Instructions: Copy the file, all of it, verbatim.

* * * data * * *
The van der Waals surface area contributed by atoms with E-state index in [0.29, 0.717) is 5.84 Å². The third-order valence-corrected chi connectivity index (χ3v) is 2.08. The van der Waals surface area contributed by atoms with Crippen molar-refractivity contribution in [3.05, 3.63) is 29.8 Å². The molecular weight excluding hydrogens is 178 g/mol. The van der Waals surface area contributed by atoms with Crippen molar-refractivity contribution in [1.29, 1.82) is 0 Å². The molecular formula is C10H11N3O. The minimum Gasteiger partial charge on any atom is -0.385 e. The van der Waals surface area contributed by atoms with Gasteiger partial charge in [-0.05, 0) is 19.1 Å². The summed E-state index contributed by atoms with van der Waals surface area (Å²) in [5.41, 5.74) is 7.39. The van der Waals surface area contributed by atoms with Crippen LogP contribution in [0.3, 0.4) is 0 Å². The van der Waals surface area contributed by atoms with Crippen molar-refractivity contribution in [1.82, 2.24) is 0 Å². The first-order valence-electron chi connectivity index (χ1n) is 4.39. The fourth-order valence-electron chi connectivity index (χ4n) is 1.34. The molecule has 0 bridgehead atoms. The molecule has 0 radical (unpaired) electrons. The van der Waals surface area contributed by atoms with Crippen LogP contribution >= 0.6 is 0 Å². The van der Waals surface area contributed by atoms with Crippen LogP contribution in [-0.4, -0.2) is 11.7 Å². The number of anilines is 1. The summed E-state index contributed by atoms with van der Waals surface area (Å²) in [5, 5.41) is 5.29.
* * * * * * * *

The van der Waals surface area contributed by atoms with E-state index in [0.29, 0.717) is 5.84 Å². The third-order valence-corrected chi connectivity index (χ3v) is 2.08. The van der Waals surface area contributed by atoms with Crippen molar-refractivity contribution in [3.05, 3.63) is 29.8 Å². The molecular weight excluding hydrogens is 178 g/mol. The van der Waals surface area contributed by atoms with Crippen molar-refractivity contribution in [1.29, 1.82) is 0 Å². The molecular formula is C10H11N3O. The minimum Gasteiger partial charge on any atom is -0.385 e. The van der Waals surface area contributed by atoms with Gasteiger partial charge in [-0.05, 0) is 19.1 Å². The summed E-state index contributed by atoms with van der Waals surface area (Å²) in [5.41, 5.74) is 7.39. The van der Waals surface area contributed by atoms with Crippen LogP contribution in [0.3, 0.4) is 0 Å². The van der Waals surface area contributed by atoms with Crippen molar-refractivity contribution in [1.82, 2.24) is 0 Å². The first-order valence-electron chi connectivity index (χ1n) is 4.39. The fourth-order valence-electron chi connectivity index (χ4n) is 1.34. The molecule has 0 bridgehead atoms. The molecule has 0 radical (unpaired) electrons. The van der Waals surface area contributed by atoms with Crippen LogP contribution >= 0.6 is 0 Å². The van der Waals surface area contributed by atoms with Crippen LogP contribution in [-0.4, -0.2) is 11.7 Å². The number of anilines is 1. The summed E-state index contributed by atoms with van der Waals surface area (Å²) in [5, 5.41) is 5.29.